Leading Article: Russia's softer stance offers a small glimmer of hope

PERHAPS IT is the time of year, but it is possible to detect a glimmer of hope in even the grimmest of situations. True to the prediction of our Moscow correspondent, the Russians have launched their Christmas offensive in Chechnya. But there is a left-over crumb of comfort in the fact that they appear to be responding to the pressure of world opinion in trying to reduce, if not avoid, civilian casualties. The fact that the Russian forces have stopped saying that they intend to flatten the Chechen capital, Grozny, is hardly a great gain for humanity, but there are signs that they are allowing some civilians a passage to safety.

Of course, it is not yet Christmas by the Orthodox calendar, but the Russians have a penchant for launching big military adventures on Western holidays. The disastrous 10-year war in Afghanistan started on 25 December 1979. It appears to be their assumption that the international community will not be looking on festive days, although in the absence of other news and with most of the population of Western countries watching television all day, this calculation must be suspect.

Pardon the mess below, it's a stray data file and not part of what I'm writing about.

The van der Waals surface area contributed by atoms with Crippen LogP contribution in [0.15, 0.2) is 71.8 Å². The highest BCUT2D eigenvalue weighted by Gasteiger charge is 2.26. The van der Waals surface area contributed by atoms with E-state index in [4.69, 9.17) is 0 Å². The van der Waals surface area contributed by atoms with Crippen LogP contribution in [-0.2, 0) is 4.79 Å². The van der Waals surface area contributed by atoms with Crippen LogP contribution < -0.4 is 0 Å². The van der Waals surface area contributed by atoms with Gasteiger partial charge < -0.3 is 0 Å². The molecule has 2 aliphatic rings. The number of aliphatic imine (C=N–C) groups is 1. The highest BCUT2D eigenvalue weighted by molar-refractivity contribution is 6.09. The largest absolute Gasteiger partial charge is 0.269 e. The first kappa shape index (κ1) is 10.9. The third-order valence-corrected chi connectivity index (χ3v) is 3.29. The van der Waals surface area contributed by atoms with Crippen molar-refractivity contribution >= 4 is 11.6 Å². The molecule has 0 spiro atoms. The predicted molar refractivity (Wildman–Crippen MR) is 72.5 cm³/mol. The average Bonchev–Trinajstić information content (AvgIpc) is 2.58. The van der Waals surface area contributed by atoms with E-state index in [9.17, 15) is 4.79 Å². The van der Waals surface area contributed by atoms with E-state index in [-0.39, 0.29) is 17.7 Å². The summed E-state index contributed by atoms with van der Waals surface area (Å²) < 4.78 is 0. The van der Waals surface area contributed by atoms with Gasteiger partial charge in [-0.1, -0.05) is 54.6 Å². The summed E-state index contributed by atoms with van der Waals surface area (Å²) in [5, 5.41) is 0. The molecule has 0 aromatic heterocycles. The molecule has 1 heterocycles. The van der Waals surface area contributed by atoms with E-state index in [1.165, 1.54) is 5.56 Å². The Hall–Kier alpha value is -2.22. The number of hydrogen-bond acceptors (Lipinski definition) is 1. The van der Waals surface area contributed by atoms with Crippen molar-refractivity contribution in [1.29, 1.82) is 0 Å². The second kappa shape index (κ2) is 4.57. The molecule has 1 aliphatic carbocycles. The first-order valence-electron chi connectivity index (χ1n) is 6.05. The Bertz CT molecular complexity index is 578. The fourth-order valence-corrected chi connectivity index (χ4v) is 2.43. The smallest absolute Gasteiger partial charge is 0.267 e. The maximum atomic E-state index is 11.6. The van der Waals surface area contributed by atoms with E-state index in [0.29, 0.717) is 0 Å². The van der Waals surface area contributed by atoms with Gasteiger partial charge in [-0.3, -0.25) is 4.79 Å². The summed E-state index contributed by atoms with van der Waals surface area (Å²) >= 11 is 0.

The point remains that world opinion is a serious constraint on Russian policy in its Caucasian republic. The tempering of the Christmas offensive is a shining thread of hope, which could be stitched into the "fabric of community" of which Kofi Annan, the United Nations Secretary-General, writes overleaf. There are many such threads of hope which promise a new century in which the idea of international community becomes more real. Mr Annan admits that the international community failed to avert genocide in Rwanda, and that it acted too late in Yugoslavia and East Timor. But late though it was, it did finally act in Bosnia, Kosovo and East Timor, managing to mitigate the worst excesses of inhumanity.

As Mr Annan points out, there exists a framework of international law, treaties and human rights conventions. Increasingly, public opinion around the world is mobilised behind them. Even in the misery of Grozny this winter, there is hope.